Saturday, October 1, 2011

Glory of the Seas, by Agnes Danforth Hewes

Sea voyages really must have been all the rage in the 1920's and 1930's, since we've had to create a tag for all of these similar books. This novel takes place in pre-Civil War Boston. We're introduced to a shipbuilding company who is concerned because the invention of larger and swifter cutter ships is interfering with their ability to trade quickly with both the South and with California, and funds for investing in the new technology are tight. Also, the Fugitive Slave Act has recently been passed, a great offense to the north. The book proceeds more or less as you'd expect and doesn't contain any great surprises, which is why it took me six weeks to finish; it just wasn't exciting. Additionally, like many books written in this period, it begins in the meeting room of a large company (in this case, Mr. Pinkney's ship building firm) where an exciting event is being discussed and all of the principal characters chime in with their opinions. This may work for a movie, but there's something about the way that books of this era are written that makes it impossible for me to distinguish so many male principal characters when they're introduced in this way. And not to be gripey and all, since the author was female, but only two women exist in the entire world of this book- an aloof and often absent love interest, and a cook. How these many men went on to (presumably) reproduce I'll never know.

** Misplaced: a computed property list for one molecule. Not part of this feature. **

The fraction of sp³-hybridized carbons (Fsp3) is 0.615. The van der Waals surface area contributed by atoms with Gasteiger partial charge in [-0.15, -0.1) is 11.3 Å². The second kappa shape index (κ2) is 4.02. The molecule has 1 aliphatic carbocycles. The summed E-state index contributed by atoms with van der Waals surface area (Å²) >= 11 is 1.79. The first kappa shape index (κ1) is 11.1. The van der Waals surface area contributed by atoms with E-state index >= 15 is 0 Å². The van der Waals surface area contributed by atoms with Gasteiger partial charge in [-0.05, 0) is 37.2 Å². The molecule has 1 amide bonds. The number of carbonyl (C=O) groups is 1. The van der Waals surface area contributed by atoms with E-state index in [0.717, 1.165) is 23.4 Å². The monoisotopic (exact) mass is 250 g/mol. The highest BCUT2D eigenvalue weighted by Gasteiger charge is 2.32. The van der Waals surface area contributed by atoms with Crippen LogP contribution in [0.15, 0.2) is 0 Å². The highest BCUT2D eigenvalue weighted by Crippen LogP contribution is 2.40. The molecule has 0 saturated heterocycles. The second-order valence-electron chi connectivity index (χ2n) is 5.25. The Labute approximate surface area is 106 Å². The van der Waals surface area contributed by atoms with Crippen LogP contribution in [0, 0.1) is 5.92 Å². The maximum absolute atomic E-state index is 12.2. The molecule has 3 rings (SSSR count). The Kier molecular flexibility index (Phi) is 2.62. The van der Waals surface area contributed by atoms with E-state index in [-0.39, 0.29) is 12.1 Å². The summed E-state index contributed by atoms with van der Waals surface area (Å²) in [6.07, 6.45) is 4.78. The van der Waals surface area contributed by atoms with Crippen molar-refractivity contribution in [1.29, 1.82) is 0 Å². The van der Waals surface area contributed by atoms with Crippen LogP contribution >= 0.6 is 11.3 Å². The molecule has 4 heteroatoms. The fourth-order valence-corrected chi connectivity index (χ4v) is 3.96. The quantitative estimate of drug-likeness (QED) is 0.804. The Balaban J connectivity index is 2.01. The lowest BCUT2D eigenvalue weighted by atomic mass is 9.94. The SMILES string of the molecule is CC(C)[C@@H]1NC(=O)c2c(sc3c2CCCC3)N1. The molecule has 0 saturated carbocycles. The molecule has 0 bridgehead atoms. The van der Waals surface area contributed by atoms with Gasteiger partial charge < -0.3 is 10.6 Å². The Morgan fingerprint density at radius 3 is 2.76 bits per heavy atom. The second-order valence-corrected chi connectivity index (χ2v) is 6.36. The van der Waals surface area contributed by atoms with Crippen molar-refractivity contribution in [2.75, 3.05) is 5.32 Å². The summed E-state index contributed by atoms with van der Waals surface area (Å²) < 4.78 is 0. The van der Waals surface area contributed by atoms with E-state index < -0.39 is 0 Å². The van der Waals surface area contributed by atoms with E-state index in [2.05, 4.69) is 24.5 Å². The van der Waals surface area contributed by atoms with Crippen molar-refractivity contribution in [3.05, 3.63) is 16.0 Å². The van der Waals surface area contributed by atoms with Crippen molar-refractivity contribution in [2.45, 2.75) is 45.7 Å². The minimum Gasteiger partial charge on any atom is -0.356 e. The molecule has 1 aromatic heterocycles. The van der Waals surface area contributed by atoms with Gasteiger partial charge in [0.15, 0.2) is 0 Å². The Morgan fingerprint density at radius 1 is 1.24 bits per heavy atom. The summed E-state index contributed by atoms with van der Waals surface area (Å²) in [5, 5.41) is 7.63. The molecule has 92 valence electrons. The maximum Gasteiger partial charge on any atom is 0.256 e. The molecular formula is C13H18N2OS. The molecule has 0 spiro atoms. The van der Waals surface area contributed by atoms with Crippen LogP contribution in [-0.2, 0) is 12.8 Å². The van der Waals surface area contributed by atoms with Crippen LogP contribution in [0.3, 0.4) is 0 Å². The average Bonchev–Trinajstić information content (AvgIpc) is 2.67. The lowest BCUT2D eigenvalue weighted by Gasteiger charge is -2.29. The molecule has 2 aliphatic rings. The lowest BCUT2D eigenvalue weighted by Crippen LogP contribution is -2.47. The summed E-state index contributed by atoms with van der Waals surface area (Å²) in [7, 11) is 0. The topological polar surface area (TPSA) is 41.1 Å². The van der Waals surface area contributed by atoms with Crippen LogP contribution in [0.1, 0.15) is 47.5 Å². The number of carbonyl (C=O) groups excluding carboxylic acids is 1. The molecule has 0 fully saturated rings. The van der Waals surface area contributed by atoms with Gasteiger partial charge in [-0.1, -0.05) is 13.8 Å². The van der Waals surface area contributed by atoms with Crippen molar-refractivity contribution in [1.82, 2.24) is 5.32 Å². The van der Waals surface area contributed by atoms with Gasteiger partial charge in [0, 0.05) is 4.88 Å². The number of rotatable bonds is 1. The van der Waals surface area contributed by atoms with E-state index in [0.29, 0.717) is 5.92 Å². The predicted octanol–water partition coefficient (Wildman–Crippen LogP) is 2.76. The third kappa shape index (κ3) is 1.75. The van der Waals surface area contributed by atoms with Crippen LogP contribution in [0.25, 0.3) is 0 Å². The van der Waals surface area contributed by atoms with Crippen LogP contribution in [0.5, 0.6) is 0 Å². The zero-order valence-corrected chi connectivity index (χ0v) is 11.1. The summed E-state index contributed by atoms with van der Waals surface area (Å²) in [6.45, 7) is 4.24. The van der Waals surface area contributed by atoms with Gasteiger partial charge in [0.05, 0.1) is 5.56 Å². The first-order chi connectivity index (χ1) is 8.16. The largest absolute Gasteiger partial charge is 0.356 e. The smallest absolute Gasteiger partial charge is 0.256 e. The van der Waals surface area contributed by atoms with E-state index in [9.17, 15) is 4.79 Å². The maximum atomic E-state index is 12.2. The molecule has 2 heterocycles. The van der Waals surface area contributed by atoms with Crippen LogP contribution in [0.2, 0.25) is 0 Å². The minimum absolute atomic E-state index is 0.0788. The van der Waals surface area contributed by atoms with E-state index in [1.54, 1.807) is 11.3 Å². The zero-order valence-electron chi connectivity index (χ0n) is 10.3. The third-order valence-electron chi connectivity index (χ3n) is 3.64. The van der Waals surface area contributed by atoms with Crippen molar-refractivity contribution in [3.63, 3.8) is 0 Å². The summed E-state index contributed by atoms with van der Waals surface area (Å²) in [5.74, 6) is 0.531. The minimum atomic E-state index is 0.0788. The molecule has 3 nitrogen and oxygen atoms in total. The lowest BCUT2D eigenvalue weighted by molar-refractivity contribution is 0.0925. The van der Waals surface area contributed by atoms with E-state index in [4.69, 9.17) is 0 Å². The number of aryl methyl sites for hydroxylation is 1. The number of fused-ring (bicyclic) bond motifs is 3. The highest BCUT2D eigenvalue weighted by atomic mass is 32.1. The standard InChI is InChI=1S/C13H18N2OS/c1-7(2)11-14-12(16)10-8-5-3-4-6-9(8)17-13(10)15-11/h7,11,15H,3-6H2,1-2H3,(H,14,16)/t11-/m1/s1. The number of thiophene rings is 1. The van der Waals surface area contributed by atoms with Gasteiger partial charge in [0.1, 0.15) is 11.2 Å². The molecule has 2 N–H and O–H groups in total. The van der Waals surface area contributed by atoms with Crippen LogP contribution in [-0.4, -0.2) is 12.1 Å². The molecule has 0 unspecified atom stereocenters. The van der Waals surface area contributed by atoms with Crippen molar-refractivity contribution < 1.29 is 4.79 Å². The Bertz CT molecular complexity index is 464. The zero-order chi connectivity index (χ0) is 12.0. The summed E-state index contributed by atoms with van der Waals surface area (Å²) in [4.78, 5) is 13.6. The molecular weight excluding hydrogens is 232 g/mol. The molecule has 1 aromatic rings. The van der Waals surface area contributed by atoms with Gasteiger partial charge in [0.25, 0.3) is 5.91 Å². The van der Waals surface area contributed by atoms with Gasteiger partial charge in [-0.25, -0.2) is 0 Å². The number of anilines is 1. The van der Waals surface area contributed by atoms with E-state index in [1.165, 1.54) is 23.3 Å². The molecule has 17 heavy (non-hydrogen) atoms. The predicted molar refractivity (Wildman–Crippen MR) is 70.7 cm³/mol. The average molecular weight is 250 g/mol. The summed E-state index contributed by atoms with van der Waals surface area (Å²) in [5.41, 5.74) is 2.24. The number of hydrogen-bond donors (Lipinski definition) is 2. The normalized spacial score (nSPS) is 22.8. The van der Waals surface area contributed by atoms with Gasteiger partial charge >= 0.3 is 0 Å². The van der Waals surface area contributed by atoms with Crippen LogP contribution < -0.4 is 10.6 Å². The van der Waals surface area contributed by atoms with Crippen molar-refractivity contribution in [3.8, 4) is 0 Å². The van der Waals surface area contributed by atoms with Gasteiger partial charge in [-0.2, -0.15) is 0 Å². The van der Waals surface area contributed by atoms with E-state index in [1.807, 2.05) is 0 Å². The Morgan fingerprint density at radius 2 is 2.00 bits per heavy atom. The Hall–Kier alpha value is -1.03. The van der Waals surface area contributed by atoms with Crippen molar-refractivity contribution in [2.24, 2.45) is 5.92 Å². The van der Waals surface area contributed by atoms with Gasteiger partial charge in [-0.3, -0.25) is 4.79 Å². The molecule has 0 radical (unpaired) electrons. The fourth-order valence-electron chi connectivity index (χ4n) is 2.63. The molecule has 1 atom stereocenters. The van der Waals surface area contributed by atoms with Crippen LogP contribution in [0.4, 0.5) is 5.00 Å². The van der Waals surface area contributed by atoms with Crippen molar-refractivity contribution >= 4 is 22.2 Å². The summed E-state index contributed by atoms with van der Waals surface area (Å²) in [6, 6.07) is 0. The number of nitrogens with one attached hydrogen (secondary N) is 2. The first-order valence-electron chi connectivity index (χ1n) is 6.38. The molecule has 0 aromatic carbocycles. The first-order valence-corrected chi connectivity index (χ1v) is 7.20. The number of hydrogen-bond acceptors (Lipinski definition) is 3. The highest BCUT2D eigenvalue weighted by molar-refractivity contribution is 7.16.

I'm probably not being fair to this one, but I'm just worn down from all of the like books, darnit! 20's and 30's, it's time for more creativity out of you.

No comments:

Post a Comment